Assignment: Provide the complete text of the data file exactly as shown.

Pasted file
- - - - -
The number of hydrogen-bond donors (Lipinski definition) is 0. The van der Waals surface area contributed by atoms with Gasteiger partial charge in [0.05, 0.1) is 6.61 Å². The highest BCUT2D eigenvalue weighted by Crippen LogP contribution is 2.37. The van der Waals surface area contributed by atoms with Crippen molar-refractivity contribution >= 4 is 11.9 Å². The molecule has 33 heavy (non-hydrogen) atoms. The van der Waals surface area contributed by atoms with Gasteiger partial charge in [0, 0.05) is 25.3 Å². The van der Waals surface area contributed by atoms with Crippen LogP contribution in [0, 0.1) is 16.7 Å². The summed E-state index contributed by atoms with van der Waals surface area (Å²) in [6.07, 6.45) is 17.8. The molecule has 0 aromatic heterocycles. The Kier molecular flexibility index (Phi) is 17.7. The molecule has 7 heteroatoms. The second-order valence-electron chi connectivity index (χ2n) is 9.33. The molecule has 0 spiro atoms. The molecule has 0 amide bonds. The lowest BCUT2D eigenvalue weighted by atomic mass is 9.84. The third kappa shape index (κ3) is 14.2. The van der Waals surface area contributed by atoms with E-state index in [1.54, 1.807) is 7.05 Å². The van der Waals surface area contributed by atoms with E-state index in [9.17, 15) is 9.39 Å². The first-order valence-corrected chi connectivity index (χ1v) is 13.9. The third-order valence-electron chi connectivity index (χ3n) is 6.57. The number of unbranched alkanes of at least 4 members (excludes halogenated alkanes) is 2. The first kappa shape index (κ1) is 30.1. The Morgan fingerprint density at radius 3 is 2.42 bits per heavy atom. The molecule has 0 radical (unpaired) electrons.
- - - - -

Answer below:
The number of hydrogen-bond donors (Lipinski definition) is 0. The van der Waals surface area contributed by atoms with Gasteiger partial charge in [0.05, 0.1) is 6.61 Å². The highest BCUT2D eigenvalue weighted by Crippen LogP contribution is 2.37. The van der Waals surface area contributed by atoms with Crippen molar-refractivity contribution >= 4 is 11.9 Å². The molecule has 33 heavy (non-hydrogen) atoms. The van der Waals surface area contributed by atoms with Gasteiger partial charge in [0, 0.05) is 25.3 Å². The van der Waals surface area contributed by atoms with Crippen LogP contribution in [0, 0.1) is 16.7 Å². The summed E-state index contributed by atoms with van der Waals surface area (Å²) in [6.07, 6.45) is 17.8. The molecule has 0 aromatic heterocycles. The Kier molecular flexibility index (Phi) is 17.7. The molecule has 7 heteroatoms. The second-order valence-electron chi connectivity index (χ2n) is 9.33. The molecule has 0 spiro atoms. The molecule has 0 amide bonds. The lowest BCUT2D eigenvalue weighted by atomic mass is 9.84. The third kappa shape index (κ3) is 14.2. The van der Waals surface area contributed by atoms with E-state index in [1.54, 1.807) is 7.05 Å². The van der Waals surface area contributed by atoms with E-state index in [9.17, 15) is 9.39 Å². The first-order valence-corrected chi connectivity index (χ1v) is 13.9. The third-order valence-electron chi connectivity index (χ3n) is 6.57. The number of unbranched alkanes of at least 4 members (excludes halogenated alkanes) is 2. The first kappa shape index (κ1) is 30.1. The Morgan fingerprint density at radius 3 is 2.42 bits per heavy atom. The molecule has 0 radical (unpaired) electrons.